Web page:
Ortiz Cofer claimed to have inherited the art of storytelling from her abuelita (“grandmother”), a fact suggested in the powerful attributes of the grandmother character who appears in The Line of the Sun and many of her other narratives. “When my abuela sat us down to tell a story, we learned something from it, even though we always laughed. That was her way of teaching. So early on I instinctively knew storytelling was a form of empowerment, that the women in my family were passing on power from one generation to another through fables and stories. They were teaching each other to cope with life in a world where women led restricted lives.” Ortiz Cofer’s most powerful characters are Puerto Rican women who try to break away from restrictive cultural and social conventions or who develop survival strategies to deal with the sexism in their own culture.
Silent Dancing: A Partial Remembrance of a Puerto Rican Childhood (1990) is a book of memories described as “stellar stories patterned after oral tradition.” The volume also includes poems that highlight the narratives’ major themes. Silent Dancing received the 1991 PEN/Martha Albrand Special Citation in Nonfiction and was awarded a Pushcart Prize. It was followed by The Latin Deli (1993), a combination of poetry, short fiction, and personal narrative. In these collections, as in her subsequent volumes, An Island Like You (1995), The Year of Our Revolution (1998), and Woman in Front of the Sun: On Becoming a Writer (2000), Ortiz Cofer continued to recall and explore through different genres the memories of her formative years. Woman in Front of the Sun, which won an award from the Georgia Writers Association, provides invaluable insights into the inner world of the author, what motivated her writing and where she placed herself in terms of the American mainstream and U.S. Latino literature. Her novel The Meaning of Consuelo (2003) explores language and communication: communication between the title character and her schizophrenic sister, men and women, English and Spanish.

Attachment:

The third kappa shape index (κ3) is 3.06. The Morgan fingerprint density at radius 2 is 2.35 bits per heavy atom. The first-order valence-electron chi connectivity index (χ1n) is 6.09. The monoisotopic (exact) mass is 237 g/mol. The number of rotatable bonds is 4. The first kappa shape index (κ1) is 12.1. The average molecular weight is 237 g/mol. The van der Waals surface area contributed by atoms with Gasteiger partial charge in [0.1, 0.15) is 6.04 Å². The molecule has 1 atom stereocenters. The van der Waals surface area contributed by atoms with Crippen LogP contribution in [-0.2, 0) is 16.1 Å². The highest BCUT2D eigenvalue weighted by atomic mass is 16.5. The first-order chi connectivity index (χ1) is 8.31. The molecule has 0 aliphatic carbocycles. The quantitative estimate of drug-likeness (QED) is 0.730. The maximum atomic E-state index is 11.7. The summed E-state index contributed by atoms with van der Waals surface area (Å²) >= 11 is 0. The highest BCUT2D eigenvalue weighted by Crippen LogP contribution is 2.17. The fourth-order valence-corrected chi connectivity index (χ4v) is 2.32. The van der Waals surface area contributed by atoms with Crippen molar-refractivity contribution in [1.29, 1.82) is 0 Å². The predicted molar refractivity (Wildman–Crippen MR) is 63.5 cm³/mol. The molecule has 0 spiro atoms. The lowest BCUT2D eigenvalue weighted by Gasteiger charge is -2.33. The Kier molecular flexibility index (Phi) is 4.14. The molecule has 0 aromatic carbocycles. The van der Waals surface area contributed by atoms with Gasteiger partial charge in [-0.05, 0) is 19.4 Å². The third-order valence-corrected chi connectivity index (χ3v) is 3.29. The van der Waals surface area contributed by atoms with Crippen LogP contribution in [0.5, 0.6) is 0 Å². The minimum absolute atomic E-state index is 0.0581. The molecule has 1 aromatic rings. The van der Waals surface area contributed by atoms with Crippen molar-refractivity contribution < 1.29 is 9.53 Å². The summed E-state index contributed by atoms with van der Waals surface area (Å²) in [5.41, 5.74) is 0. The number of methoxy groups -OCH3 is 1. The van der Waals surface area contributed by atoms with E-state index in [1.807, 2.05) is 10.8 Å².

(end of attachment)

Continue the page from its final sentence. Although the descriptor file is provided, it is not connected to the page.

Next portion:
Many of Ortiz Cofer’s stories, poems, and personal essays describe the lives of Puerto Rican youths straddling the Puerto Rican culture of their parents and a mainland culture consumed by its own prejudices, while asserting their own dignity and creative potential. An Island Like You received the 1995 Reforma Pura Belpré Medal and was listed among the best books for young adults by the American Library Association. Call Me María (2004) is a young adult novel chronicling a teenage girl’s move from Puerto Rico to New York City. Her poignant memoir The Cruel Country, published in 2015, recounts her return to Puerto Rico in 2011 to nurse her dying mother. Ortiz Cofer drew from that experience a wide range of reflections on dying, death, and the grieving process, as well as on parent-child relationships, aging, and cultural differences between the United States and Puerto Rico.
Due to a growing interest in her work in Puerto Rico and in other Spanish-speaking countries, the University of Puerto Rico published La linea del sol (1996), a Spanish translation of her acclaimed novel The Line of the Sun. The Fondo del Cultura Económica in Mexico published Una isla como tú (1997), a translation of An Island Like You. The same year Arte Público Press released Bailando en silencio: Escenas de una niñez puertorriqueña (1997), a translation of Silent Dancing. Several of the author’s stories are also available in other languages.
Ortiz Cofer died on the family farm outside Louisville from cancer on December 30, 2016.